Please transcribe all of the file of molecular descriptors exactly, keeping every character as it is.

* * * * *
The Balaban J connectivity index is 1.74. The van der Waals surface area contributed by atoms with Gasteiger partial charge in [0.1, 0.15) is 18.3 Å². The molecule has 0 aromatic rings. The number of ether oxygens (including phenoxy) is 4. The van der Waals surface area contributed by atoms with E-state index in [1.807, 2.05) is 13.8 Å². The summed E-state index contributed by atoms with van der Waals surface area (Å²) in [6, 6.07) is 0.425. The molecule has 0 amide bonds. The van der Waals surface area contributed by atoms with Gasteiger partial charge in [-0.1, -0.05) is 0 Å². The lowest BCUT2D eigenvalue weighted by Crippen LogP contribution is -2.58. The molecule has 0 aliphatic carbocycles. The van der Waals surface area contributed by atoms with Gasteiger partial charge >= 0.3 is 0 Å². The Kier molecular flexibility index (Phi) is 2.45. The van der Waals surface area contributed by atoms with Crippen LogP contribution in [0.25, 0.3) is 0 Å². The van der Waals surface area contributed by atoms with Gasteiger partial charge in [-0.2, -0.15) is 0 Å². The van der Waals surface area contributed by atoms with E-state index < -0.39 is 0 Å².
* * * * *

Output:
The Balaban J connectivity index is 1.74. The van der Waals surface area contributed by atoms with Gasteiger partial charge in [0.1, 0.15) is 18.3 Å². The molecule has 0 aromatic rings. The number of ether oxygens (including phenoxy) is 4. The van der Waals surface area contributed by atoms with E-state index in [1.807, 2.05) is 13.8 Å². The summed E-state index contributed by atoms with van der Waals surface area (Å²) in [6, 6.07) is 0.425. The molecule has 0 amide bonds. The van der Waals surface area contributed by atoms with Gasteiger partial charge in [-0.1, -0.05) is 0 Å². The lowest BCUT2D eigenvalue weighted by Crippen LogP contribution is -2.58. The molecule has 0 aliphatic carbocycles. The van der Waals surface area contributed by atoms with Gasteiger partial charge >= 0.3 is 0 Å². The Kier molecular flexibility index (Phi) is 2.45. The van der Waals surface area contributed by atoms with Crippen LogP contribution in [0.25, 0.3) is 0 Å². The van der Waals surface area contributed by atoms with Gasteiger partial charge in [-0.2, -0.15) is 0 Å². The van der Waals surface area contributed by atoms with E-state index < -0.39 is 0 Å².